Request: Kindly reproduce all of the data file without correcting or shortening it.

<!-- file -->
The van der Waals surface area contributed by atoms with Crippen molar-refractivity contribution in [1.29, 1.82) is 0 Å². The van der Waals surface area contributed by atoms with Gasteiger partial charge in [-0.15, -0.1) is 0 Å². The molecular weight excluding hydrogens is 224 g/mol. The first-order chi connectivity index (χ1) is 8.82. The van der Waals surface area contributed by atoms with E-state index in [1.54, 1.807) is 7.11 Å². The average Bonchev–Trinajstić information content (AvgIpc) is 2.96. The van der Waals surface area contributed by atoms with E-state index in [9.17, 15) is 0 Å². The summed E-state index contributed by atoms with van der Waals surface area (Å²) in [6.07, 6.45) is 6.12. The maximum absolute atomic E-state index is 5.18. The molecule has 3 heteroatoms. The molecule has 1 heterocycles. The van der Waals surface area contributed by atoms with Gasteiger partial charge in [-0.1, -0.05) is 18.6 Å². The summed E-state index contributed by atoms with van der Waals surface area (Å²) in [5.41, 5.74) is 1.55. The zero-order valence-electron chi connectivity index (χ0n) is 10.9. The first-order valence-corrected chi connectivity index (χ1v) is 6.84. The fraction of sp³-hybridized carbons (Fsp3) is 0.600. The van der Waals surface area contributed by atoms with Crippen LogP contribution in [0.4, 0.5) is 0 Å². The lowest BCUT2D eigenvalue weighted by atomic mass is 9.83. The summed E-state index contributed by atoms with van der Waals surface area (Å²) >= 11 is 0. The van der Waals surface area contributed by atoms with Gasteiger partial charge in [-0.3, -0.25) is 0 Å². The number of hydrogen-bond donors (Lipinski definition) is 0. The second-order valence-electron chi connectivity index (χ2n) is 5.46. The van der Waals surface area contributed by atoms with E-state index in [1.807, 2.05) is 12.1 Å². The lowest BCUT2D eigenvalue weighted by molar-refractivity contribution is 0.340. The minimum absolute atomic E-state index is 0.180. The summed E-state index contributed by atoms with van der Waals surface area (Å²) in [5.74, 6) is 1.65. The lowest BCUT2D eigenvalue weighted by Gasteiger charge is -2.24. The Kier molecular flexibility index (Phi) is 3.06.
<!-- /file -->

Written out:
The van der Waals surface area contributed by atoms with Crippen molar-refractivity contribution in [1.29, 1.82) is 0 Å². The van der Waals surface area contributed by atoms with Gasteiger partial charge in [-0.15, -0.1) is 0 Å². The molecular weight excluding hydrogens is 224 g/mol. The first-order chi connectivity index (χ1) is 8.82. The van der Waals surface area contributed by atoms with E-state index in [1.54, 1.807) is 7.11 Å². The average Bonchev–Trinajstić information content (AvgIpc) is 2.96. The van der Waals surface area contributed by atoms with E-state index in [9.17, 15) is 0 Å². The summed E-state index contributed by atoms with van der Waals surface area (Å²) in [6.07, 6.45) is 6.12. The maximum absolute atomic E-state index is 5.18. The molecule has 3 heteroatoms. The molecule has 1 heterocycles. The van der Waals surface area contributed by atoms with Gasteiger partial charge in [-0.1, -0.05) is 18.6 Å². The summed E-state index contributed by atoms with van der Waals surface area (Å²) in [5.41, 5.74) is 1.55. The zero-order valence-electron chi connectivity index (χ0n) is 10.9. The first-order valence-corrected chi connectivity index (χ1v) is 6.84. The fraction of sp³-hybridized carbons (Fsp3) is 0.600. The van der Waals surface area contributed by atoms with Crippen LogP contribution in [0.4, 0.5) is 0 Å². The lowest BCUT2D eigenvalue weighted by atomic mass is 9.83. The summed E-state index contributed by atoms with van der Waals surface area (Å²) >= 11 is 0. The van der Waals surface area contributed by atoms with Gasteiger partial charge in [-0.3, -0.25) is 0 Å². The number of hydrogen-bond donors (Lipinski definition) is 0. The second-order valence-electron chi connectivity index (χ2n) is 5.46. The van der Waals surface area contributed by atoms with E-state index in [1.807, 2.05) is 12.1 Å². The lowest BCUT2D eigenvalue weighted by molar-refractivity contribution is 0.340. The minimum absolute atomic E-state index is 0.180. The summed E-state index contributed by atoms with van der Waals surface area (Å²) in [5.74, 6) is 1.65. The lowest BCUT2D eigenvalue weighted by Gasteiger charge is -2.24. The Kier molecular flexibility index (Phi) is 3.06.